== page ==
It's the most feared word in the Virginia Tech offensive playbook: SCREEN! As tensions mount from O'Cainspring's tactics and the team's struggles, I took it upon myself to do research screen plays and their success rates.
So with Hurricane Sandy hammering the East Coast, I decided to increase the bleakness and watch the game film provided on the site and account for every screen run this year and analyze the stats by player, quarter, down, distance, formation, and yards gained. Then everything was analyzed again for only ACC games.
The entire chart is available below to peruse, but I came up with 39 deliberate screen plays. These are defined as a play where either a running back or wide receiver have blockers set up and is the primary target of the pass. Dump-offs and outlet passes that are thrown behind the line of scrimmage do not count.
|Opponent||Qtr||Formation||Down||To Go||Player||Gained||Notes||1st Down?|
|Clemson||3rd||Shotgun||2nd||10||Coleman||-4||Fake one way|
So these 39 plays account for just over seven percent (7.16% to be exact) of Tech's 544 offensive plays this season. As I expected, the stats are not exactly in VT's favor. As shown above, SEVEN of the 39 screens (18%) have resulted in first downs. In conference play, it's even worse. THREE of the 24 screens (12.5%) have given the Hokies a first down.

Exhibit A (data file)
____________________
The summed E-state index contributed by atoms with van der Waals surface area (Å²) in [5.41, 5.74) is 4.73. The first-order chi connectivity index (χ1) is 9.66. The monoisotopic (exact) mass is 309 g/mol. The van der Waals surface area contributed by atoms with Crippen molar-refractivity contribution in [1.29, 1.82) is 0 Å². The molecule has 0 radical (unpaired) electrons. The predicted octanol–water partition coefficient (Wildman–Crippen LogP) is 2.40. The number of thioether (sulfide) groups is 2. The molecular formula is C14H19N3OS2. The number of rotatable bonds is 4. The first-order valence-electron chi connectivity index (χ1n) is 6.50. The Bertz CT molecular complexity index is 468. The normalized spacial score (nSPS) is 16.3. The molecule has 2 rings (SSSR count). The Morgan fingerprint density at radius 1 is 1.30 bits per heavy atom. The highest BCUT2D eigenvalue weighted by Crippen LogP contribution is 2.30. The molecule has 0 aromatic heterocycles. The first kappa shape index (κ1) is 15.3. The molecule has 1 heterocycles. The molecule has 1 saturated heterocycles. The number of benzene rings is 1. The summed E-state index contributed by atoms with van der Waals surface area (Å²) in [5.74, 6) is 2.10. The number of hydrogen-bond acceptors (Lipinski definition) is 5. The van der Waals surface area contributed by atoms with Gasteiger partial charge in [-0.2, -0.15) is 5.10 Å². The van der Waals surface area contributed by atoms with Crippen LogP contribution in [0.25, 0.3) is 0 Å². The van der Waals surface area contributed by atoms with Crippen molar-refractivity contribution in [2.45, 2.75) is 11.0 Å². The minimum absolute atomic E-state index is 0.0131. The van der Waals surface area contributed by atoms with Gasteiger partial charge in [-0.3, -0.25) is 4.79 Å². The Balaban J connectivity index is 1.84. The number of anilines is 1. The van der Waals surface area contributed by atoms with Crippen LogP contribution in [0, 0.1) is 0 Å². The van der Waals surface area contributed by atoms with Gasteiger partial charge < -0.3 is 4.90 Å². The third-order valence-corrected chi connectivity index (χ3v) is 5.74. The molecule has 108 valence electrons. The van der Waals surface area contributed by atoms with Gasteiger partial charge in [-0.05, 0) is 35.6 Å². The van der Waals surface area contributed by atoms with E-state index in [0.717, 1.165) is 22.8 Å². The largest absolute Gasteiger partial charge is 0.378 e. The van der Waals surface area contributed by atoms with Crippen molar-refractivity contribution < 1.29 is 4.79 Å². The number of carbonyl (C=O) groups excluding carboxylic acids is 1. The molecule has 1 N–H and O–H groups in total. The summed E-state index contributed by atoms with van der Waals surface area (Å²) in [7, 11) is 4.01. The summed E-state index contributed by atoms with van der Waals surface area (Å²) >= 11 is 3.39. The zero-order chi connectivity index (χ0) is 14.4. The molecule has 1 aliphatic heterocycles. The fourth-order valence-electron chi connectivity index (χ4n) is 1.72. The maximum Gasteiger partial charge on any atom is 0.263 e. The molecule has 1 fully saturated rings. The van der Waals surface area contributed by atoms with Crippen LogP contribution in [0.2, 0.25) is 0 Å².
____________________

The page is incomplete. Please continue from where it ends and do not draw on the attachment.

Now why exactly are those stats the way they are? In addition to a lack of execution and blocking (see French on the Bench for that), it's the times the plays are called. As illustrated in the two charts below, 30 of the 39 (77%) screens are called when the Hokies need to gain 10 or more yards. In conference plays, 21 of the 24 (87.5%) need 10+ yards for a first down.
On average, Tech needs to gain 9.5 yards on plays when screens are called. However, Tech is earning about half of that (4.8) on each play with 54% of the plays gaining three yards or less.
Based on the first eight games, Tech has gained nothing or negative yardage the same amount of times (10) as it has gained 7 or more yards. In my humble opinion, that's not exactly a recipe for success.
Not only has yardage needed become a prevalent issue on screen calls, but also what down the call has come on. Tech has called the majority of its screens (19) on second down, but appears to be more successful on first down, averaging just over five yards per attempt. The scary fact is third down, where Tech has gained a menacing 13 yards on five attempts. In ACC play, the Hokies have run a screen on third down twice and lost a combined one yard.
Another way to look at potential failure of the screen passes is to see who is making the plays. The leading gainer, on average, has been Dyrell Roberts and he's seen the vast majority of the calls. The interesting stat has been how many times J.C. Coleman has been on the receiving end of a screen.
The main takeaways for me were: the percentage of calls that happened on downs with 10+ yards to gain (77%), and the amount of plays that have been successful (18%). Don't forget, two of these plays (Fuller fumble vs Cincy and Davis pass vs Clemson) have ended in turnovers while ZERO have ended in points.
What is your takeaway? How could Tech improve the screen game?